Coffee: Maxwell House Drip, Office Coffee
Most days, I go home on my lunch break. My apartment is only two miles from the bank. I make sandwiches or leftovers in the kitchen. Today, this is what I saw:
An old man walking his dog in the dog park.
Whenever I take my evening strolls around the complex, I pass this one apartment on the first floor that has a black fence around the patio. It’s a waist-high fence. The apartment is across from the pool.
On nice days, this burnt orange chow sits behind that fence. He never barks. Hardly looks at me. He’s used to people passing. And behind him, the deck door is always open. You can see inside the apartment. There’s movies on all the time. You can’t see what’s playing, though, because the TV’s facing the other way.
That’s where the old man and his dog live. I’ve seen the guy watching me when I walk by. Not in an off-put way, more curious. He and his dog have a lot in common. Before today, I’d never seen him out of his recliner.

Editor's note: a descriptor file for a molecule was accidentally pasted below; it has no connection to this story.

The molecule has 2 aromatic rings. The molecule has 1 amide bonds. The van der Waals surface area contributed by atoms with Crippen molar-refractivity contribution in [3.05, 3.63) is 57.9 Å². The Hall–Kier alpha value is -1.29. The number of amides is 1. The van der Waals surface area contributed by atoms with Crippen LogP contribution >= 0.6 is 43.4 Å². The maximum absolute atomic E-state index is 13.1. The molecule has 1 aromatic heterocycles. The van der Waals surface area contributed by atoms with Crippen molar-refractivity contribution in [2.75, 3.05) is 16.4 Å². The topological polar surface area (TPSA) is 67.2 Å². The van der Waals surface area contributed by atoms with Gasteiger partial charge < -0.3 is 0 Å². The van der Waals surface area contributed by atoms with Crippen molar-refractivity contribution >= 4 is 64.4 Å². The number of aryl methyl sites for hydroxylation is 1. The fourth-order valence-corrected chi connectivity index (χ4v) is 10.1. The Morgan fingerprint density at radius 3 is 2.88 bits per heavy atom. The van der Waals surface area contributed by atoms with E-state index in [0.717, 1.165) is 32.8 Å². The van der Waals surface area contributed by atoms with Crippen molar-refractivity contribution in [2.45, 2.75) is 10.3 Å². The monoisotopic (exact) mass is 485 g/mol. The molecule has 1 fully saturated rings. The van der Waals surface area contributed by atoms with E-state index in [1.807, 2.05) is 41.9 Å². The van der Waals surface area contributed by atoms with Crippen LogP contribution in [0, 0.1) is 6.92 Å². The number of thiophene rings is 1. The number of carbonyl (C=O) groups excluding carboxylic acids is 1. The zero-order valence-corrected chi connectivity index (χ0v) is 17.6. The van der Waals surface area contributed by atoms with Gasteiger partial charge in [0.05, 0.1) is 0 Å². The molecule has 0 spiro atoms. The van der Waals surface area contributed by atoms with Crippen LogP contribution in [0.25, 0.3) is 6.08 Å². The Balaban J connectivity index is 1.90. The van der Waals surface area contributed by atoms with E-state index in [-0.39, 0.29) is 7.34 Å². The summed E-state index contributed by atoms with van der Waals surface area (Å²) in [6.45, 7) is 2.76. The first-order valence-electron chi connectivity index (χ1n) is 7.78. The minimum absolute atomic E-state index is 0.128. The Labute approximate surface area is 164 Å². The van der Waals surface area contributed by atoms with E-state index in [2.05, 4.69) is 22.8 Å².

I watched the pair walk around the dog park from my second-story window. I followed them for the whole time it took to microwave some slices of soy bacon. They padded and plodded. The dog didn’t run. The man didn’t either. When they left the fence, the chow walked alongside the guy without a leash. It got a little turned around where the sidewalk goes up a hill. The old man waited for his dog to catch up.
That was the nicest part of my day.
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Currently Reading: Killing Commendatore, Haruki Murakami; FINISHED!
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A dog reflects the family life. Whoever saw a frisky dog in a gloomy family, or a sad dog in a happy one? Snarling people have snarling dogs, dangerous people have dangerous ones.Arthur Conan Doyle, The Case-Book of Sherlock Holmes